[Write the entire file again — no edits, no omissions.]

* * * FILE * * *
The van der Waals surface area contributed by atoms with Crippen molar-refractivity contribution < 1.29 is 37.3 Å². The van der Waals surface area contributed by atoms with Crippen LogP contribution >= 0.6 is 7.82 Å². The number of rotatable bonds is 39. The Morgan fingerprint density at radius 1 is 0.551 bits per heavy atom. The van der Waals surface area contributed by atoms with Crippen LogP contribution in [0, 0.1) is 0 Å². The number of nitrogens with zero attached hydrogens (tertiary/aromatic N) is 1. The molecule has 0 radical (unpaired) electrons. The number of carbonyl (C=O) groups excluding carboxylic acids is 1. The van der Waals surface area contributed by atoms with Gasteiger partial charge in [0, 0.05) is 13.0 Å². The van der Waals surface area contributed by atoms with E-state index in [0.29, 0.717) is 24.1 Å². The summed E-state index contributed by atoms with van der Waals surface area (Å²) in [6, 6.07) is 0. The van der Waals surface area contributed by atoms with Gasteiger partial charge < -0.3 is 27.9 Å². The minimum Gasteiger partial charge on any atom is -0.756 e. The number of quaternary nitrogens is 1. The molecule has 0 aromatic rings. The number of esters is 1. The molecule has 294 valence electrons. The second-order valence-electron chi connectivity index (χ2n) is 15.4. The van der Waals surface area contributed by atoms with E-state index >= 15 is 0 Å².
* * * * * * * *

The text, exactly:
The van der Waals surface area contributed by atoms with Crippen molar-refractivity contribution < 1.29 is 37.3 Å². The van der Waals surface area contributed by atoms with Crippen LogP contribution >= 0.6 is 7.82 Å². The number of rotatable bonds is 39. The Morgan fingerprint density at radius 1 is 0.551 bits per heavy atom. The van der Waals surface area contributed by atoms with Crippen LogP contribution in [0, 0.1) is 0 Å². The number of nitrogens with zero attached hydrogens (tertiary/aromatic N) is 1. The molecule has 0 radical (unpaired) electrons. The number of carbonyl (C=O) groups excluding carboxylic acids is 1. The van der Waals surface area contributed by atoms with Gasteiger partial charge in [0, 0.05) is 13.0 Å². The van der Waals surface area contributed by atoms with E-state index in [0.29, 0.717) is 24.1 Å². The summed E-state index contributed by atoms with van der Waals surface area (Å²) in [6, 6.07) is 0. The van der Waals surface area contributed by atoms with Gasteiger partial charge < -0.3 is 27.9 Å². The minimum Gasteiger partial charge on any atom is -0.756 e. The number of quaternary nitrogens is 1. The molecule has 0 aromatic rings. The number of esters is 1. The molecule has 294 valence electrons. The second-order valence-electron chi connectivity index (χ2n) is 15.4. The van der Waals surface area contributed by atoms with E-state index >= 15 is 0 Å².